Reading the conversations on the Methoblog the last few days, I recall this little blast from the past:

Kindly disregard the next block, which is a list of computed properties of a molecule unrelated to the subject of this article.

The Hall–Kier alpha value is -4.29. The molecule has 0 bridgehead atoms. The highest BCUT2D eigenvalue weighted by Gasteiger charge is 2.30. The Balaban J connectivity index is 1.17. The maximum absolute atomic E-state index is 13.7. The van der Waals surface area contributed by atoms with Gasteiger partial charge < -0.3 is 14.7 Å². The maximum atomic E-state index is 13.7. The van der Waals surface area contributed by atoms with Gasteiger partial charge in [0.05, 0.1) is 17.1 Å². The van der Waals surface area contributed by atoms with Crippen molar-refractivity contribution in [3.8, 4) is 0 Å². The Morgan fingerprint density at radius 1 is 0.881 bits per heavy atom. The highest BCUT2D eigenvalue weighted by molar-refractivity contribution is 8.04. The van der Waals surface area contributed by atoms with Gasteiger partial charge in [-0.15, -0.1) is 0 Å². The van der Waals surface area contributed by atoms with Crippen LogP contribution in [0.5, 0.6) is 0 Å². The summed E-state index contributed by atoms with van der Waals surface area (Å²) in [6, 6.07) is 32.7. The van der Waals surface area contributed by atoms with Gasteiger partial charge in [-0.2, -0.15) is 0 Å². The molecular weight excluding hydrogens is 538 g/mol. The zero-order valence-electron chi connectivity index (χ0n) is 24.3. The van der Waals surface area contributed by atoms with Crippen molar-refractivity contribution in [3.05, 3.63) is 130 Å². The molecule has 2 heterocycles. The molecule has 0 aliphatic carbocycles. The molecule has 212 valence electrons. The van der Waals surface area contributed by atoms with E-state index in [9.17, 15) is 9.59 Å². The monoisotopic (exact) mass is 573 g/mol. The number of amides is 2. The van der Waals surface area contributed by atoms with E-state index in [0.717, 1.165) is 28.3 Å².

General lack of trust within the Church was a pervasive and recurring theme in the majority of interviews. Lack of trust was expressed in many ways, for example, “between the pew and leadership”, personal distrust feeding institutional distrust and vice versa. Trust was cited as one of the most important challenges that the Church faces, it was cited as a force working against a vital connexion and it was cited as a root cause for under-functioning structures and processes of the Church. Sources of distrust ranged from “old wounds” to representative and/or protectionist behaviors and agendas that were not putting the broad interests of the Church first. Lack of accountability was also cited as a root cause of distrust – when people are not accountable for their actions and behaviors, they cannot be trusted. Interviewees related that trust and good intent was not presumed in relationships and frequently the opposite was true. Trust was often mentioned as a leadership issue – particularly in the context of power and authority. People are not trusted with power so they are not given authority – they are not accountable so they are not trusted with power and authority. Often mentioned was the observation that leaders themselves frequently do not demonstrate trust behaviors.